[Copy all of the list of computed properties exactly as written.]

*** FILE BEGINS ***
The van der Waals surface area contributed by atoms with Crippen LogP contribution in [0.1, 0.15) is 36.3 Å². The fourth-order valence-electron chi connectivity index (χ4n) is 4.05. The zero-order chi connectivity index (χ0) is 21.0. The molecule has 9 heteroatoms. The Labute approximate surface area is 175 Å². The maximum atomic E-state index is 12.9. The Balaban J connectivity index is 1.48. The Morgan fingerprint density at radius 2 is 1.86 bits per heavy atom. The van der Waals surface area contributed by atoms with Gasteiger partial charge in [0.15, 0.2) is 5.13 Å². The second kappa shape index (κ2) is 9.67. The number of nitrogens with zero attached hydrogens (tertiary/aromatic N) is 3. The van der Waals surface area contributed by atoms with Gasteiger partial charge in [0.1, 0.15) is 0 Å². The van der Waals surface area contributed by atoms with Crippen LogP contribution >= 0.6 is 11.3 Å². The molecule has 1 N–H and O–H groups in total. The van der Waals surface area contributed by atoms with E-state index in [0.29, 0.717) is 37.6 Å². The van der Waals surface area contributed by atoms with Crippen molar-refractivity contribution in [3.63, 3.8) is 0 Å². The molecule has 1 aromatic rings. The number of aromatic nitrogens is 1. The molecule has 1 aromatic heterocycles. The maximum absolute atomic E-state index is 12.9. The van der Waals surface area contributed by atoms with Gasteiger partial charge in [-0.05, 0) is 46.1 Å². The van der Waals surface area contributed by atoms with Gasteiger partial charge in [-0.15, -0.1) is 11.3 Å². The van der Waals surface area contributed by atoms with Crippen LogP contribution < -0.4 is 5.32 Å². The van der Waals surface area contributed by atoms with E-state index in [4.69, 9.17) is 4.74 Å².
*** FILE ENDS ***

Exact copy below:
The van der Waals surface area contributed by atoms with Crippen LogP contribution in [0.1, 0.15) is 36.3 Å². The fourth-order valence-electron chi connectivity index (χ4n) is 4.05. The zero-order chi connectivity index (χ0) is 21.0. The molecule has 9 heteroatoms. The Labute approximate surface area is 175 Å². The maximum atomic E-state index is 12.9. The Balaban J connectivity index is 1.48. The Morgan fingerprint density at radius 2 is 1.86 bits per heavy atom. The van der Waals surface area contributed by atoms with Gasteiger partial charge in [0.15, 0.2) is 5.13 Å². The second kappa shape index (κ2) is 9.67. The number of nitrogens with zero attached hydrogens (tertiary/aromatic N) is 3. The van der Waals surface area contributed by atoms with Gasteiger partial charge in [0.1, 0.15) is 0 Å². The van der Waals surface area contributed by atoms with Crippen LogP contribution >= 0.6 is 11.3 Å². The molecule has 1 N–H and O–H groups in total. The van der Waals surface area contributed by atoms with E-state index in [0.29, 0.717) is 37.6 Å². The van der Waals surface area contributed by atoms with Crippen molar-refractivity contribution in [3.63, 3.8) is 0 Å². The molecule has 1 aromatic rings. The number of aromatic nitrogens is 1. The molecule has 1 aromatic heterocycles. The maximum absolute atomic E-state index is 12.9. The van der Waals surface area contributed by atoms with Gasteiger partial charge in [-0.05, 0) is 46.1 Å². The van der Waals surface area contributed by atoms with Gasteiger partial charge in [-0.15, -0.1) is 11.3 Å². The van der Waals surface area contributed by atoms with Crippen LogP contribution < -0.4 is 5.32 Å². The van der Waals surface area contributed by atoms with E-state index in [4.69, 9.17) is 4.74 Å².